The ship in this Mississippi River collision case argued it was a privileged vessel under the Inland Navigational Rules such that the other vessel had a statutory duty to keep out of its way. Specifically, the ship argued it was a Rule 18 vessel restricted in its ability to maneuver because it was heaving anchors when collision occurred. Before trial, the court rejected this argument and held that heaving anchors to get underway does not give a ship any navigational privileges under the Inland Navigational Rules.
On January 3, 2019, a ship collided with a downbound six-barge tow on the Mississippi River near Chalmette, Louisiana. During the collision, the ship was making an unannounced swing maneuver out of the General Anchorage (a designated ship anchorage) and into the middle of the river where the downbound tow was navigating.
The ship’s master and compulsory pilot failed to warn the tow before swinging the ship out into the middle of the river. Audio recordings showed the compulsory pilot was engaged in a cellphone call for several minutes before collision.
The ship’s owner and compulsory pilot argued before trial that the ship was the privileged vessel under Inland Navigation Rule 18 such that the downbound tow was required to keep out of the ship’s way. To support this argument, they claimed the ship’s movement was restricted due to it still having an anchor in the water. The ship hired a navigational expert to echo this position.
The plaintiff filed a motion for partial summary judgment asking the court to confirm the ship was not entitled to the navigational privilege as a matter of law because the ship was not engaged in any “work” as required by Inland Navigation Rule 3(g). The plaintiff also filed a motion asking the court to prevent the ship from making the argument at trial. The court granted both motions before trial.
Under Inland Navigation Rule 18, a power-driven vessel is required to keep out of the way of a vessel “restricted in her ability to maneuver “ For this rule to apply, the definition provided in Inland Navigation Rule 3 must be satisfied.
Specifically, Rule 3 defines terms used throughout the Inland Navigation Rules. In pertinent part, Rule 3(g) defines a “vessel restricted in her ability to maneuver” as “a vessel which, from the nature of her work, is restricted in her ability to maneuver as required by these Rules and is therefore unable to keep out of the way of another vessel.” Rule 3(g) also provides:
The term vessels restricted in their ability to maneuver include, but are not limited to:
(i) [a] vessel engaged in laying, servicing, or picking up a navigation mark, submarine cable, or pipeline;
(ii) a vessel engaged in dredging, surveying, or underwater operations;
(iii) a vessel engaged in replenishment or transferring persons, provisions, or cargo while underway;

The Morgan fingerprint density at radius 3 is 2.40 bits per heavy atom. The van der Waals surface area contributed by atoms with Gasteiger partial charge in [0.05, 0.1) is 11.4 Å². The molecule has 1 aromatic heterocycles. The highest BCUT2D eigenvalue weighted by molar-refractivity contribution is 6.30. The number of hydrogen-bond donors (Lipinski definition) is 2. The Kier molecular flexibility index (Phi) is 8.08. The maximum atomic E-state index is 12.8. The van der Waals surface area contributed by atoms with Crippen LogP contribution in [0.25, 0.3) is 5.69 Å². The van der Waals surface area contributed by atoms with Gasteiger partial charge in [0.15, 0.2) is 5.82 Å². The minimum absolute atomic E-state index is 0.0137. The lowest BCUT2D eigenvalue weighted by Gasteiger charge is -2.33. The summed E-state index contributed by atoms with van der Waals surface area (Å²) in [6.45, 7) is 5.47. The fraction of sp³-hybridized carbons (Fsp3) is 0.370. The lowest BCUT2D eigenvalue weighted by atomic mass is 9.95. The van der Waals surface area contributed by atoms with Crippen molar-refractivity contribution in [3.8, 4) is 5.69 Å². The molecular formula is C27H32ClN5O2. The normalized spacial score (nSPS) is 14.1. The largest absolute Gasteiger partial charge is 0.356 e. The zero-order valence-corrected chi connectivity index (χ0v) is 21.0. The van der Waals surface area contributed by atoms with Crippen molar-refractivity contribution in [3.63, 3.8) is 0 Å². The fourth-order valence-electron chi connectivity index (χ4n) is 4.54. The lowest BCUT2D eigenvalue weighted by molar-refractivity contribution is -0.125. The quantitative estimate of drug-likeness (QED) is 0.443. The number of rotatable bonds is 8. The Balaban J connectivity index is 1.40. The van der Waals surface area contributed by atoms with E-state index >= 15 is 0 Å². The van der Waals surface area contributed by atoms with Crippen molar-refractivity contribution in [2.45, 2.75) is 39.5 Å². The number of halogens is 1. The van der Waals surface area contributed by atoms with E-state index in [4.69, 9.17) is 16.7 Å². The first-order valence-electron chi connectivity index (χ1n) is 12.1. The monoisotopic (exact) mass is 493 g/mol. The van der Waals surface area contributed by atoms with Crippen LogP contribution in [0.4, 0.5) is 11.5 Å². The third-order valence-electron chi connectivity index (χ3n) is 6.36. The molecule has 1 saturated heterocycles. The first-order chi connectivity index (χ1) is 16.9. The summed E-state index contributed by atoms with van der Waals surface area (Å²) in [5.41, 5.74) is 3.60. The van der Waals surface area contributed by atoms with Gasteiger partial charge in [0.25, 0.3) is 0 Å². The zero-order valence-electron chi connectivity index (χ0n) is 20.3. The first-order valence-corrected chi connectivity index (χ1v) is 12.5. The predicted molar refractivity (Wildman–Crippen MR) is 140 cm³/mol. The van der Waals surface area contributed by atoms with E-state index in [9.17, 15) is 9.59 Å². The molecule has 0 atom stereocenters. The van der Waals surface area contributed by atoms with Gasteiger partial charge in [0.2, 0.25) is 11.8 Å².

(iv) a vessel engaged in the launching or recovery of aircraft;
(v) a vessel engaged in mine clearance operations;
(vi) a vessel engaged in a towing operation such as severely restricts the towing vessel and her tow in their ability to deviate from their course.
The court determined that a ship which merely heaves anchor to get underway does not qualify as a Rule 18 privileged vessel because it does not satisfy the definition of that term provided in Rule 3(g). Here is some pointed analysis from the court:
The Court finds that heaving anchors is not "work" as defined by Rule 3(g). When interpreting statutory language, courts are guided by canons of construction. The ejusdem generis canon instructs that "when a general term follows a specific one, the general term should be understood as a reference to subjects akin to the one with specific enumeration." Here, Rule 3(g) specifies six examples of work that restrict a vessel's ability to maneuver, but provides that the list is not exhaustive. The types of work specified in the statute involve highly specific and non-standard activities. For example, "laying, servicing, or picking up a navigation mark, submarine cable, or pipeline;" "dredging, surveying, or underwater operations;" "replenish[ing] or transferring persons, provisions, or cargo while underway;" "launching or recovery of aircraft;" "mine clearance operations;" or "towing operation[s] ... restrict[ing] the towing vessel and her tow in their ability to deviate from their course." Unlike the specific examples in the statute, heaving anchors is a typical, ordinary, regular activity for a vessel with anchors.
As the Eleventh Circuit cautioned, "much time, energy and expert thought was invested in the [INR's] development by Congress." If Congress intended to include the highly ordinary activity of heaving anchors in the "nature of her work" requirement, Congress surely would have done so. "Nevertheless, from the wording of the [INR], Congress apparently intended otherwise...." To expand Rule 3(g) to capture un-anchoring procedures would vastly expand the scope of the INR. This Court, like the Eleventh Circuit, is "ill prepared to know what the consequences of such innovation might be for the regulatory system and for waterborne traffic in general." Accordingly, the Court finds that the Strandja was not a "vessel restricted in her ability to maneuver" under Rules 3(g) and 18.
As a result, the ship's legal team was not permitted present any evidence (including its expert's opinions) suggesting the ship was a Rule 18 privileged vessel under the Inland Navigation Rules.
The case citation for this decision is Marquette Transp. Co. Gulf-Inland v. Bulgarea, 557 F. Supp. 3d 757 (E.D. La. 2021). A publicly available version is accessible through this link: https://casetext.com/case/marquette-transp-co-gulf-inland-v-bulgarea-1
Please email me at firstname.lastname@example.org or call me at (985) 705-1028 if you have any questions or would like to discuss.